Tools of the Trade

Tools of the Trade

By Chief Joel F. Shults, Ed.D

As a walking piece of police history, I remember the days when my duty belt consisted of my Colt .38, a pair of handcuffs, some tear gas, and a baton ring. How things have changed! I also added wrestlers’ knee pads for doing CPR while kneeling on broken glass, and an athletic cup for unfair street fights and more confidence when jumping fences.

My rural deputy friends look like a one-man band bristling with accessories on their tactical vest. One thing I learned about equipment is that if it is not accessible when you need it, it might as well not be there. That’s why I started carrying a flashlight even during the day (after searching for a fugitive on the day shift in dark basements and sheds) and started wearing my baton all the time instead of tucked beside the seat in the patrol car. It was way too far away from the upper floor of the bar where the fight was going on to run and retrieve!

But the deputy simply has too many tools to be relegated to a belt. I admit that as my career advanced, so did my waistline and my belt space, but today’s officers are ornamented like a Christmas tree. When I was a public relations officer, I often took audiences on a tour of my equipment belt. That could take much longer nowadays.

Let’s take a look. On the uniform epaulet may be attached a shoulder mic for the radio, a rank insignia, a second cell phone (using a personal cell for police business subjects it to seizure as evidence), and possibly placement of a body-worn camera. In addition to the shoulder mic, many officers have an earpiece fitted to one ear. The earpiece prevents citizens from being distracted by radio traffic, allows the officer to focus away from the noise that is often present at incident scenes, and keeps a suspect from knowing that the officer just got confirmation from dispatch that an arrest warrant exists.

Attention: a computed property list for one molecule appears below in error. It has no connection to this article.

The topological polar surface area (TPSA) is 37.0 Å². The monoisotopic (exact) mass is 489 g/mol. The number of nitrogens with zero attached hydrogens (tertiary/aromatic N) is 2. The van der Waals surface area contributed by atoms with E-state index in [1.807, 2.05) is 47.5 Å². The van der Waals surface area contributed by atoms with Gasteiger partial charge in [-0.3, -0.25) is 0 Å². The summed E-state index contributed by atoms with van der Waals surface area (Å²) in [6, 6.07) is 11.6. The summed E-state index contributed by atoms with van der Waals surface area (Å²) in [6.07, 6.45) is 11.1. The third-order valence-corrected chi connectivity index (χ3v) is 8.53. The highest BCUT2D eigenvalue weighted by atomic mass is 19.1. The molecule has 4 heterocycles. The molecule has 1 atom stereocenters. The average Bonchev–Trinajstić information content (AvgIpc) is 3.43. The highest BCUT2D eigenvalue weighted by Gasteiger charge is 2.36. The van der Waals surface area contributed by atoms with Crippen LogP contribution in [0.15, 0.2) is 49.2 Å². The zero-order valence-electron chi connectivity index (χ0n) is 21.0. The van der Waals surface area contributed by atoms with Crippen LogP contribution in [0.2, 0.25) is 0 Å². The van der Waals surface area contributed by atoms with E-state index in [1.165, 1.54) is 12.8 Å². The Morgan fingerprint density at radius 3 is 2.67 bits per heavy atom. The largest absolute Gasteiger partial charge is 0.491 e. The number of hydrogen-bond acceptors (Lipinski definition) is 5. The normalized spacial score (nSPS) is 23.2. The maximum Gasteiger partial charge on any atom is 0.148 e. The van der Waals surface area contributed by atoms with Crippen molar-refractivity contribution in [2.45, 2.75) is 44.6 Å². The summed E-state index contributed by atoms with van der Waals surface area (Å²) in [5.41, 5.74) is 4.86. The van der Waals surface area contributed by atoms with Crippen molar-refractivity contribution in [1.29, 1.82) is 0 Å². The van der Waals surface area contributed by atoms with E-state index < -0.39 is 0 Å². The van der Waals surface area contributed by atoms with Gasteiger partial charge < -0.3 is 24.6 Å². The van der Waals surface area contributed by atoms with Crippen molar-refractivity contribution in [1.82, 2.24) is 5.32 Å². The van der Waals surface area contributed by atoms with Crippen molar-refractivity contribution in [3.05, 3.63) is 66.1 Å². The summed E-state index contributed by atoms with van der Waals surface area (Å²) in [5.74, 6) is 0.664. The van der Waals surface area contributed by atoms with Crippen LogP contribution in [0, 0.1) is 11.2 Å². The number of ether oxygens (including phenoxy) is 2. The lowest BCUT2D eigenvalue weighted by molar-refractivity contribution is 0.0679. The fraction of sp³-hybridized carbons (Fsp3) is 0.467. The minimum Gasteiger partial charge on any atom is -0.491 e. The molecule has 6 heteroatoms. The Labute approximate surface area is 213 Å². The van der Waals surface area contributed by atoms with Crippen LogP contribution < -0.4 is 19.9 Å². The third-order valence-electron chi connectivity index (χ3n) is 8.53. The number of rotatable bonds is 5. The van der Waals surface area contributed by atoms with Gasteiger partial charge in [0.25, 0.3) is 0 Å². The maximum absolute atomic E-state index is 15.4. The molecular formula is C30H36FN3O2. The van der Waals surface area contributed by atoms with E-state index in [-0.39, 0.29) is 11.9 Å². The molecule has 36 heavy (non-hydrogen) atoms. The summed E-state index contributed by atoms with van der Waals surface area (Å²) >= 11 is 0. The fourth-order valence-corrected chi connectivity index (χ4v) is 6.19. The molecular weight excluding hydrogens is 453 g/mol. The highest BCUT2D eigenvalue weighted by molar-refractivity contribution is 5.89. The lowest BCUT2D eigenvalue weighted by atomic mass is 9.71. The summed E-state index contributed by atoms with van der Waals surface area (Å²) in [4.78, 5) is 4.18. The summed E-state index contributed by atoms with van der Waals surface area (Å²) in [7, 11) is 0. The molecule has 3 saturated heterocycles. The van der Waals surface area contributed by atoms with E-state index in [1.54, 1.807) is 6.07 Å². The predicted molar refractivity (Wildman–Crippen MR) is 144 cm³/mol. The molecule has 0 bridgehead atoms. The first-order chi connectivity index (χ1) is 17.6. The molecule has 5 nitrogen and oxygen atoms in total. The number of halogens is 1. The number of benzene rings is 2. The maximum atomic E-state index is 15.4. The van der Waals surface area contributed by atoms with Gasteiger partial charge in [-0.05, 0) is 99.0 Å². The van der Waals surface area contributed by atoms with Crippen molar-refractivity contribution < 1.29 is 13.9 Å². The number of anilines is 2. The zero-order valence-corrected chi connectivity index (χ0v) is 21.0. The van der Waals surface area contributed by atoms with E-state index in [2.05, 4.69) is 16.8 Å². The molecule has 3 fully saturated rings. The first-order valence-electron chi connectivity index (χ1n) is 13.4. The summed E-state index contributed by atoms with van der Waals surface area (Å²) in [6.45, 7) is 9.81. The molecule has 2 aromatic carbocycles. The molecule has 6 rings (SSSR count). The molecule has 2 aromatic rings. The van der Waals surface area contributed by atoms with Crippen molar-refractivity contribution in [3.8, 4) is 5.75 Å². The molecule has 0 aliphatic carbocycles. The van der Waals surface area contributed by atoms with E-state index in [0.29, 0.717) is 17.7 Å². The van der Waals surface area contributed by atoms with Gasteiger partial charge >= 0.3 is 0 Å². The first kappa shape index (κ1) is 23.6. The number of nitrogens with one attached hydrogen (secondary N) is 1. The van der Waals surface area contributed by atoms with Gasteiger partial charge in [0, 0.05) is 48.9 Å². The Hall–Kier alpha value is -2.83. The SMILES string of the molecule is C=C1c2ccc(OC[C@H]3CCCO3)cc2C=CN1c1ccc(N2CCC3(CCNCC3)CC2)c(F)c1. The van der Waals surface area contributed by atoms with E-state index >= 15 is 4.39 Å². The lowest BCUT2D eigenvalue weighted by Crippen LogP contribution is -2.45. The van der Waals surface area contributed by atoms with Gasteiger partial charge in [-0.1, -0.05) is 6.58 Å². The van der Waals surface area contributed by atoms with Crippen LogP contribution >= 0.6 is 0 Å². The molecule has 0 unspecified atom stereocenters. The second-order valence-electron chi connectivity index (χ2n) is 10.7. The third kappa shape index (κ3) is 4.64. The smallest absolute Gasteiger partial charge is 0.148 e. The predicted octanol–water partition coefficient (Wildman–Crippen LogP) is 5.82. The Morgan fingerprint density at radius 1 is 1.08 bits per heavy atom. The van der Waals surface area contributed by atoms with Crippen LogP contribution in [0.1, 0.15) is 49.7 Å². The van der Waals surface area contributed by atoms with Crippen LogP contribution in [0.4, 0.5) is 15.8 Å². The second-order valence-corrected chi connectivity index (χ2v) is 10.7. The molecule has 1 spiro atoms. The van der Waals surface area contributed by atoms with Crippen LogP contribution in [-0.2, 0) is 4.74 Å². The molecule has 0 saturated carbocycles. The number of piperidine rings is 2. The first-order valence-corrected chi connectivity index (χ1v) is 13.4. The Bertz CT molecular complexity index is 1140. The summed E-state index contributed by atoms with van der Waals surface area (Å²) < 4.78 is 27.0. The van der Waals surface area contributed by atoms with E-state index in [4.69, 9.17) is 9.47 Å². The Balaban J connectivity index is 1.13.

Most body-worn cameras are located in the center of the chest. Some are even connected to the duty weapon holster so that they are activated automatically if the gun is drawn. Some Taser models have had built-in cameras during Taser use as well. The wiring for these devices is part of the tedious task of putting on the modern uniform layers of undergarment, ballistics vest, uniform shirt, and load-bearing vest.

For the outer vest – which may be of ballistic material (I use that term rather than bullet-proof vest because none of them really are bullet-proof) or just a vest with pockets – the deputy needs a place for their Taser or other electrical conductivity weapon (ECW), holders for multiple ammunition magazines for both handgun and patrol rifle, a trauma first aid kit for immediate attention to gunshot or other major bleeding wounds, an extra ECW cartridge or two, perhaps the radio, multiple sets of protective gloves, a second set of handcuffs as well as flexible handcuffs, collapsible baton, mini-flashlight, pepper spray, and maybe even a canteen and an energy snack.

The equipment belt is still built for utility and may hold the duty firearm and other items. The multi-pocketed pants that officers wear can hold anything from their reflective vest for accident scenes to extra radio batteries. A multi-use tool with a knife blade that includes a seat-belt cutter and window break tool, along with the Swiss Army knife-type collection of little helpers comes in handy. Many officers also carry a backup weapon somewhere on their person in case their primary weapon malfunctions or is taken from them. They also need room for additional writing instruments, a notebook, a dental mirror for checking around corners, and other items of personal preference.

Deputies and troopers may be far from assistance and drawn into rescues and pursuits that take them far from the supplies that are in their patrol vehicles. Many will look at the combat-ready police officer and assume that the tactical vest is a product of ego or paranoia, missing the reality that this well-equipped officer is ready for any emergency they are likely to face and often to face alone.